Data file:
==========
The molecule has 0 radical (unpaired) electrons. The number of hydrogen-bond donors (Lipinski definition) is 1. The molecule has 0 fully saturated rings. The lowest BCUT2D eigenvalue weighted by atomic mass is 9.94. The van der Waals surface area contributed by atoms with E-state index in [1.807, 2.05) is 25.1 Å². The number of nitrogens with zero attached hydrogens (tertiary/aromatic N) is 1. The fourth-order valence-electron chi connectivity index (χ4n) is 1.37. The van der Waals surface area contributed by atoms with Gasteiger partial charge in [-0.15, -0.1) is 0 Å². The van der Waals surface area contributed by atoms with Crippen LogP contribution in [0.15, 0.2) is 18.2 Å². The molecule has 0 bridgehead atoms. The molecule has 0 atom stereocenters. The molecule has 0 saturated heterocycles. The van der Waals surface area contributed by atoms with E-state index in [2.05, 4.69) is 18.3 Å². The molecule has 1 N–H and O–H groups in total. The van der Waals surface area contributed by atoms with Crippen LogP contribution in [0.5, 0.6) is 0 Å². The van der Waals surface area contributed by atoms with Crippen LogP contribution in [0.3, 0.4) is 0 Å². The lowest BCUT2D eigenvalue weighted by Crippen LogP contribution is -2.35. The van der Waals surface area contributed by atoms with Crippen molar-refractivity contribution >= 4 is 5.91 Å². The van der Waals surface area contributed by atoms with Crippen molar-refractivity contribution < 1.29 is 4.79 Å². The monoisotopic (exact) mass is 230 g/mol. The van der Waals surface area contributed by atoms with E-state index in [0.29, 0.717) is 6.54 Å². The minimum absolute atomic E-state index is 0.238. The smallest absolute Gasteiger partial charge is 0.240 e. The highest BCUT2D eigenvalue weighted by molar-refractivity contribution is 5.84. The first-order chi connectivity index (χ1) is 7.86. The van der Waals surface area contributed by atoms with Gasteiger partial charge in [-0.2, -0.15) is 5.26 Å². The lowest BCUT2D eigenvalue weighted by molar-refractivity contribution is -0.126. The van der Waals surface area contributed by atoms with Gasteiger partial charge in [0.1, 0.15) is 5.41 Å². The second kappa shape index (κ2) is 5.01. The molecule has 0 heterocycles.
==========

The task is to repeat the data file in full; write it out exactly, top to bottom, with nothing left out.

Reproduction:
The molecule has 0 radical (unpaired) electrons. The number of hydrogen-bond donors (Lipinski definition) is 1. The molecule has 0 fully saturated rings. The lowest BCUT2D eigenvalue weighted by atomic mass is 9.94. The van der Waals surface area contributed by atoms with E-state index in [1.807, 2.05) is 25.1 Å². The number of nitrogens with zero attached hydrogens (tertiary/aromatic N) is 1. The fourth-order valence-electron chi connectivity index (χ4n) is 1.37. The van der Waals surface area contributed by atoms with Gasteiger partial charge in [-0.15, -0.1) is 0 Å². The van der Waals surface area contributed by atoms with Crippen LogP contribution in [0.15, 0.2) is 18.2 Å². The molecule has 0 bridgehead atoms. The molecule has 0 atom stereocenters. The molecule has 0 saturated heterocycles. The van der Waals surface area contributed by atoms with E-state index in [2.05, 4.69) is 18.3 Å². The molecule has 1 N–H and O–H groups in total. The van der Waals surface area contributed by atoms with Crippen LogP contribution in [0.5, 0.6) is 0 Å². The van der Waals surface area contributed by atoms with Crippen LogP contribution in [0.3, 0.4) is 0 Å². The lowest BCUT2D eigenvalue weighted by Crippen LogP contribution is -2.35. The van der Waals surface area contributed by atoms with Crippen molar-refractivity contribution >= 4 is 5.91 Å². The van der Waals surface area contributed by atoms with Crippen molar-refractivity contribution < 1.29 is 4.79 Å². The monoisotopic (exact) mass is 230 g/mol. The van der Waals surface area contributed by atoms with E-state index in [0.29, 0.717) is 6.54 Å². The minimum absolute atomic E-state index is 0.238. The smallest absolute Gasteiger partial charge is 0.240 e. The highest BCUT2D eigenvalue weighted by molar-refractivity contribution is 5.84. The first-order chi connectivity index (χ1) is 7.86. The van der Waals surface area contributed by atoms with Gasteiger partial charge in [-0.2, -0.15) is 5.26 Å². The lowest BCUT2D eigenvalue weighted by molar-refractivity contribution is -0.126. The van der Waals surface area contributed by atoms with Gasteiger partial charge in [0.1, 0.15) is 5.41 Å². The second kappa shape index (κ2) is 5.01. The molecule has 0 heterocycles.